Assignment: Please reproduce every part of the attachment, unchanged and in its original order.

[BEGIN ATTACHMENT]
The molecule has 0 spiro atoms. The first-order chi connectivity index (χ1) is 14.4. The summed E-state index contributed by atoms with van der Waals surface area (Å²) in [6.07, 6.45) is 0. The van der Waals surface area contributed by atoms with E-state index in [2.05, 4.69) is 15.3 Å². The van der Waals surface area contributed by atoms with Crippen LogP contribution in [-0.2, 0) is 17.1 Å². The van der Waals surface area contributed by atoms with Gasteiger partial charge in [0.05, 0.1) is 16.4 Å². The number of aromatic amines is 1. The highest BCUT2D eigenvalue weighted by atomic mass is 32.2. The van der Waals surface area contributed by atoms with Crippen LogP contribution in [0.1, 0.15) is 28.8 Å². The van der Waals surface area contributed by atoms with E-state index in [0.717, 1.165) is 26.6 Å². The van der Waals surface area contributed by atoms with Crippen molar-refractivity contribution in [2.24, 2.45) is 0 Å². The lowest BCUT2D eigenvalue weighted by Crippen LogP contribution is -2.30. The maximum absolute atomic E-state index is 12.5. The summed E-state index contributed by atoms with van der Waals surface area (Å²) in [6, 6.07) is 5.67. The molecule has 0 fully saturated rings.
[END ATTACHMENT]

The molecule has 0 spiro atoms. The first-order chi connectivity index (χ1) is 14.4. The summed E-state index contributed by atoms with van der Waals surface area (Å²) in [6.07, 6.45) is 0. The van der Waals surface area contributed by atoms with E-state index in [2.05, 4.69) is 15.3 Å². The van der Waals surface area contributed by atoms with Crippen LogP contribution in [-0.2, 0) is 17.1 Å². The van der Waals surface area contributed by atoms with Gasteiger partial charge in [0.05, 0.1) is 16.4 Å². The number of aromatic amines is 1. The highest BCUT2D eigenvalue weighted by atomic mass is 32.2. The van der Waals surface area contributed by atoms with Crippen LogP contribution in [0.1, 0.15) is 28.8 Å². The van der Waals surface area contributed by atoms with E-state index in [0.717, 1.165) is 26.6 Å². The van der Waals surface area contributed by atoms with Crippen molar-refractivity contribution in [2.24, 2.45) is 0 Å². The lowest BCUT2D eigenvalue weighted by Crippen LogP contribution is -2.30. The maximum absolute atomic E-state index is 12.5. The summed E-state index contributed by atoms with van der Waals surface area (Å²) in [6, 6.07) is 5.67. The molecule has 0 fully saturated rings.